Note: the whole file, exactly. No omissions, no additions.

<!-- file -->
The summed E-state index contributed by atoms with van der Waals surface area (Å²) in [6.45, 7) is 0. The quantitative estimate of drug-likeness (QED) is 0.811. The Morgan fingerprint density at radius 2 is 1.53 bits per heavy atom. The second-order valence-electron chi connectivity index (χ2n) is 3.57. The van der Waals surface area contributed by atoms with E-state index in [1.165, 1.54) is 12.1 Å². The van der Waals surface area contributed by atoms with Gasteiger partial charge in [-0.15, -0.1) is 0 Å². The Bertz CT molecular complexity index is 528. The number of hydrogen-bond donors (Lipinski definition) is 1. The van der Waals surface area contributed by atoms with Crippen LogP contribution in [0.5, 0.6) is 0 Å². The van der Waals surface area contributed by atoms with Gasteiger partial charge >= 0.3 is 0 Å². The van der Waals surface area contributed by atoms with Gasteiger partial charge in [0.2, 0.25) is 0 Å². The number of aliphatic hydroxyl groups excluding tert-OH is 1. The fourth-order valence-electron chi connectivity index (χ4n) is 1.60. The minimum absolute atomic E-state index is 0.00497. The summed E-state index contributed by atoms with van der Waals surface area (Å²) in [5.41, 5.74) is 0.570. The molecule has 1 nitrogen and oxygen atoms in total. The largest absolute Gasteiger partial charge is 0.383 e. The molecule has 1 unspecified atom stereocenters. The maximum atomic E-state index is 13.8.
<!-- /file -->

The summed E-state index contributed by atoms with van der Waals surface area (Å²) in [6.45, 7) is 0. The quantitative estimate of drug-likeness (QED) is 0.811. The Morgan fingerprint density at radius 2 is 1.53 bits per heavy atom. The second-order valence-electron chi connectivity index (χ2n) is 3.57. The van der Waals surface area contributed by atoms with E-state index in [1.165, 1.54) is 12.1 Å². The van der Waals surface area contributed by atoms with Gasteiger partial charge in [-0.15, -0.1) is 0 Å². The Bertz CT molecular complexity index is 528. The number of hydrogen-bond donors (Lipinski definition) is 1. The van der Waals surface area contributed by atoms with Crippen LogP contribution in [0.5, 0.6) is 0 Å². The van der Waals surface area contributed by atoms with Gasteiger partial charge >= 0.3 is 0 Å². The van der Waals surface area contributed by atoms with Gasteiger partial charge in [0.2, 0.25) is 0 Å². The number of aliphatic hydroxyl groups excluding tert-OH is 1. The fourth-order valence-electron chi connectivity index (χ4n) is 1.60. The minimum absolute atomic E-state index is 0.00497. The summed E-state index contributed by atoms with van der Waals surface area (Å²) in [5.41, 5.74) is 0.570. The molecule has 1 nitrogen and oxygen atoms in total. The largest absolute Gasteiger partial charge is 0.383 e. The molecule has 1 unspecified atom stereocenters. The maximum atomic E-state index is 13.8.